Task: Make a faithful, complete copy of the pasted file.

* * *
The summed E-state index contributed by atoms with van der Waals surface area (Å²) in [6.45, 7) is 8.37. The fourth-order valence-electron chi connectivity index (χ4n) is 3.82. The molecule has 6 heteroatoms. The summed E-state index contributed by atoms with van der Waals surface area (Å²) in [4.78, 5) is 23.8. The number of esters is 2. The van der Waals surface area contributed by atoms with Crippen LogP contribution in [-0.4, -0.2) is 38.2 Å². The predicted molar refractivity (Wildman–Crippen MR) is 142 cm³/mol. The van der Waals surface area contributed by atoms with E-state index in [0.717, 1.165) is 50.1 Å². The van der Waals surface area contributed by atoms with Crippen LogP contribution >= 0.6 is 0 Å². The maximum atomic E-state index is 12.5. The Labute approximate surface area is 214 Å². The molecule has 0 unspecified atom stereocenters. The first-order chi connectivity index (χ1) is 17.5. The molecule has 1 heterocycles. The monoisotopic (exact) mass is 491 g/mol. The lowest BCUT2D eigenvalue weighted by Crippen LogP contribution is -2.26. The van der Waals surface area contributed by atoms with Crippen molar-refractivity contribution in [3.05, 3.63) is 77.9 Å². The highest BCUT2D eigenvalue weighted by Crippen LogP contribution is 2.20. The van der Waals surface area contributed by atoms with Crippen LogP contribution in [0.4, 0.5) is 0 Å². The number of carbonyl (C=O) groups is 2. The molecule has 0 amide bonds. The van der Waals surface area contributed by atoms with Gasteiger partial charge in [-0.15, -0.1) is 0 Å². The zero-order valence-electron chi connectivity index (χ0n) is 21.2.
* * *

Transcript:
The summed E-state index contributed by atoms with van der Waals surface area (Å²) in [6.45, 7) is 8.37. The fourth-order valence-electron chi connectivity index (χ4n) is 3.82. The molecule has 6 heteroatoms. The summed E-state index contributed by atoms with van der Waals surface area (Å²) in [4.78, 5) is 23.8. The number of esters is 2. The van der Waals surface area contributed by atoms with Crippen LogP contribution in [-0.4, -0.2) is 38.2 Å². The predicted molar refractivity (Wildman–Crippen MR) is 142 cm³/mol. The van der Waals surface area contributed by atoms with E-state index in [0.717, 1.165) is 50.1 Å². The van der Waals surface area contributed by atoms with Crippen LogP contribution >= 0.6 is 0 Å². The maximum atomic E-state index is 12.5. The Labute approximate surface area is 214 Å². The molecule has 0 unspecified atom stereocenters. The first-order chi connectivity index (χ1) is 17.5. The molecule has 1 heterocycles. The monoisotopic (exact) mass is 491 g/mol. The lowest BCUT2D eigenvalue weighted by Crippen LogP contribution is -2.26. The van der Waals surface area contributed by atoms with Crippen molar-refractivity contribution in [3.05, 3.63) is 77.9 Å². The highest BCUT2D eigenvalue weighted by Crippen LogP contribution is 2.20. The van der Waals surface area contributed by atoms with Crippen LogP contribution in [0.4, 0.5) is 0 Å². The number of carbonyl (C=O) groups is 2. The molecule has 0 amide bonds. The van der Waals surface area contributed by atoms with Gasteiger partial charge in [-0.15, -0.1) is 0 Å². The zero-order valence-electron chi connectivity index (χ0n) is 21.2.